1. An Introduction to Conflicts and Struggles Over Water Territories

Learning Objectives

  • Evaluate topics related to conflicts and struggles over water territories.
  • Identify diversity and the multi-dimensionality of water conflicts (ie., questions of power, legitimacy, etc).

Key Concepts

Multi-dimensionality of water conflicts, water security, water justice

1. Introduction to the module 

This submodule will provide an introduction to the topic of conflicts and struggles over water territories. It will give you an idea of what we are talking about when discussing water conflicts. The diversity of water conflicts and their multi-dimensionality will be central. With multi-dimensionality we mean that conflicts which seem to be about water are often about much more questions of who is defined as legitimate, which groups and which knowledge are defined as valuable and which invalid, and what powerful elites consider as “good” and what as “bad” water management. Follow the module and see for yourself! This video gives you a brief introduction and overview of this module and topics covered. Just watch it and note down the key points concerning what is important to remember about conflicts and struggles over water territories.

Prof. Dr. Ir. Rutgerd Boelens from the University of Amsterdam and Wageningen University giving an introduction to the Module “Conflicts and Struggles over Water Territories”. The general understanding of water conflicts and the different topics covered by the Module are presented. (video produced by L. Hommes and R. Boelens)

2. Examples of water territory struggles

Below you will find links to two videos that are about specific conflict cases. This video produced by the alternative news website Five Point Five in 2014, details controversy and protests following the intent to privatize water services in Ireland. This is an example of conflicts about how water should be managed, and the appropriateness of pricing and privatization, key discussions that have also occurred in France, Bolivia, South Africa and many other parts of the globe.

This video was produced in 2014 by the NGO Rights Actions as part of their Reparations Campaign claiming justice for people affected by the disputed Chixoy Dam in Guatemala. The video demonstrates different kinds of impacts, violence, conflict dimensions and protests surrounding a highly disputed dam project, also critically analyzing the involvement of international financing institutions such as the World Bank. Similar issues and conflicts can be found in other dam and infrastructure projects around the world.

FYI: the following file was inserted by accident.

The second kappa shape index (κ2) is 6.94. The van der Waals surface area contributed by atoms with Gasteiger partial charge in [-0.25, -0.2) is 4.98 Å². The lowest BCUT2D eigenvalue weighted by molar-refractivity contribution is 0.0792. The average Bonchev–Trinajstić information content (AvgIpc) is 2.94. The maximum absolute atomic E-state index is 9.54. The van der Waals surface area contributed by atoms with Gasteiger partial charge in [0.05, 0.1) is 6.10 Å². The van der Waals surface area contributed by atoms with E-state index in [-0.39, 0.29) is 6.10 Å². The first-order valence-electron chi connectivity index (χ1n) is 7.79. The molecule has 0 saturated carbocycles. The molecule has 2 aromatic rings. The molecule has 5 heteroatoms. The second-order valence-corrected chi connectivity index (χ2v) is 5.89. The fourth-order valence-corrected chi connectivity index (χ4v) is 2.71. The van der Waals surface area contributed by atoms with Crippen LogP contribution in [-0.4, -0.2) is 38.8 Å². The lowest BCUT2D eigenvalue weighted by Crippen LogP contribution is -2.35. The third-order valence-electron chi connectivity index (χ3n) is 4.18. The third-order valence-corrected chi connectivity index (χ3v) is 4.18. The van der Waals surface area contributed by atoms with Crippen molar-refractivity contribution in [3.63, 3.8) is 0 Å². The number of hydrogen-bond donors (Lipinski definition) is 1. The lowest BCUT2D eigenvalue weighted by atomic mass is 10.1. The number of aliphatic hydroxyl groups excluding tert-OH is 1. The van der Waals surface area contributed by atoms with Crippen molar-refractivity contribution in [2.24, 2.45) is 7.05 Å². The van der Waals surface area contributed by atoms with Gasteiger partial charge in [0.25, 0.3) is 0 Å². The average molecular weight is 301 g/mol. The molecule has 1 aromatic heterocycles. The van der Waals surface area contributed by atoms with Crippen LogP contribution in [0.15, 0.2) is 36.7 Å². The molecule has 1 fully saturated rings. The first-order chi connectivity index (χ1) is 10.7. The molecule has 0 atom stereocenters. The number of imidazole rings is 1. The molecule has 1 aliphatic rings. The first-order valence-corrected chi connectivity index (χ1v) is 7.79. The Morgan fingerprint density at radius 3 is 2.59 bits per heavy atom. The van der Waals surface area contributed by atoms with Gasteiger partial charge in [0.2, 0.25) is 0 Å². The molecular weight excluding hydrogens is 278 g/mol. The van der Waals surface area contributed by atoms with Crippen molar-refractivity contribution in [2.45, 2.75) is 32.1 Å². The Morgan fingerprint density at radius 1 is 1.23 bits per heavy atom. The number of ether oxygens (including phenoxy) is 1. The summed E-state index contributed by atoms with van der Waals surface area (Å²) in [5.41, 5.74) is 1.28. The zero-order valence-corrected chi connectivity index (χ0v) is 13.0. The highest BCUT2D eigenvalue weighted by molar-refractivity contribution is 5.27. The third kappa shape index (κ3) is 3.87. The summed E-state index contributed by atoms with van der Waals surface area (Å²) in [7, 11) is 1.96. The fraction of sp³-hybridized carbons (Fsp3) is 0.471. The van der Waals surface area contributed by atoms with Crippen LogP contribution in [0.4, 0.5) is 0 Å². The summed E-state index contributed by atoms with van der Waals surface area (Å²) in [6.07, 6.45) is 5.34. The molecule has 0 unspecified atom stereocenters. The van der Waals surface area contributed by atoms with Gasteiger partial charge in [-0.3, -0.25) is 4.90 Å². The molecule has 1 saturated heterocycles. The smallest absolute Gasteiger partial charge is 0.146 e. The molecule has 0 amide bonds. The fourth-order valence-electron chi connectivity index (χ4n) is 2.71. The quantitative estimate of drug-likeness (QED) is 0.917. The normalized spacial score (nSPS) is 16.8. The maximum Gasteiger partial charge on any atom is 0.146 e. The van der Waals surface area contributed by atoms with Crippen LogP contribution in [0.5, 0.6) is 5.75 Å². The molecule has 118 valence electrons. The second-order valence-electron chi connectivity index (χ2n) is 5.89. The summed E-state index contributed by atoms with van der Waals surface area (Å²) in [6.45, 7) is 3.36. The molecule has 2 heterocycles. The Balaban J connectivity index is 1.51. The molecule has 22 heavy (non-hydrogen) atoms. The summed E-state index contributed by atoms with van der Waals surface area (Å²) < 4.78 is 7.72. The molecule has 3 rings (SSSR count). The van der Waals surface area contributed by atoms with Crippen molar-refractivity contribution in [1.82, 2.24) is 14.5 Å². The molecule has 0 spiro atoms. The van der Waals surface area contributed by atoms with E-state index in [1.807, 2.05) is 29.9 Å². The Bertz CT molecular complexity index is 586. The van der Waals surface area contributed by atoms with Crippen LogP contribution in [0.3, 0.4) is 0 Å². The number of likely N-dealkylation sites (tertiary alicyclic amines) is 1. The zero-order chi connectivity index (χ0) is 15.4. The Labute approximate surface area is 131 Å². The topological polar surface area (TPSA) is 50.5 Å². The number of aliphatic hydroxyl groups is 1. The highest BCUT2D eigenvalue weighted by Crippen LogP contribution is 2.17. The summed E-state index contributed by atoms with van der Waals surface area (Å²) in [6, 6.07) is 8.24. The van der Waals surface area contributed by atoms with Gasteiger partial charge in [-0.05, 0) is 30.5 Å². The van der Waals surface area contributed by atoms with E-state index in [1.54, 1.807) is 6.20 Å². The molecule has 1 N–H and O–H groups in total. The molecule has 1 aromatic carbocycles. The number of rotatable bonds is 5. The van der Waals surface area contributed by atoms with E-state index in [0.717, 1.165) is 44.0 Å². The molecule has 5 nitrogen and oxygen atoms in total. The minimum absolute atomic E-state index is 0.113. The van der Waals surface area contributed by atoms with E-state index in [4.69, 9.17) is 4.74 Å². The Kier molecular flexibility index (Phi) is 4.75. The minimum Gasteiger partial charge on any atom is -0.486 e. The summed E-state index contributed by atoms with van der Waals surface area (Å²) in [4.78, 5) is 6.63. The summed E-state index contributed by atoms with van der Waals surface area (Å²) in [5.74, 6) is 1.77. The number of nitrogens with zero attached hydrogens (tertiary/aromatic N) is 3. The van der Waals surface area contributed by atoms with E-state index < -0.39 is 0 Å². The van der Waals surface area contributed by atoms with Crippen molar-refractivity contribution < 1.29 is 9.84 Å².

Discussion Questions

Discussion Questions

  • What are the main topics/points of contention in conflict?
  • What are other levels of the conflict; what else is it about?
  • Which actors are involved and how would you describe their general stance towards the central topic?
  • Which actors are left out of the video?
  • How does each of the actors presented in the video justify his or her position?
  • Which methods and tactics (besides verbal justification) does each actor group employ? What kinds of resistance can you see?
  • Do the actors employ any strong verbal expressions in order to demonstrate and consolidate their position?
  • On which spatial levels are conflicts and resistance taking place?

If you would like to compare your answers with some of the points we think are important, click here.

Key Readings

Key Readings

  • First, an article by Prof. Ben Crow about water injustices and the Santa Cruz Declaration. This short reading argues that "inequality and injustice in water access, use and control should be matters of collective concern" and, furthermore, gives some examples of collective struggles for water justice. Click here to access the article on the UNESCO Global Water Forum.
  • Second, the article of Hoogesteger et al. (2014) about how concerns for water security are embedded in societal power relations, consequently often negatively affecting socio-economically and politically less powerful groups. 
  • Read here about Mexico's Yaqui People who are defending their water and territory

Further Readings

Further Readings

In case you would still like to read some more, the following papers could be interesting. Unfortunately, most of them are not open access but can be accessed for example through university accounts.

Interactive water conflict maps and data bases

Some of the organizations and institutions working on water conflicts

Other related International Waters Lessons and Submodules

Next submodule: Political Ecology and Water Justice: Conceptual Building Blocks

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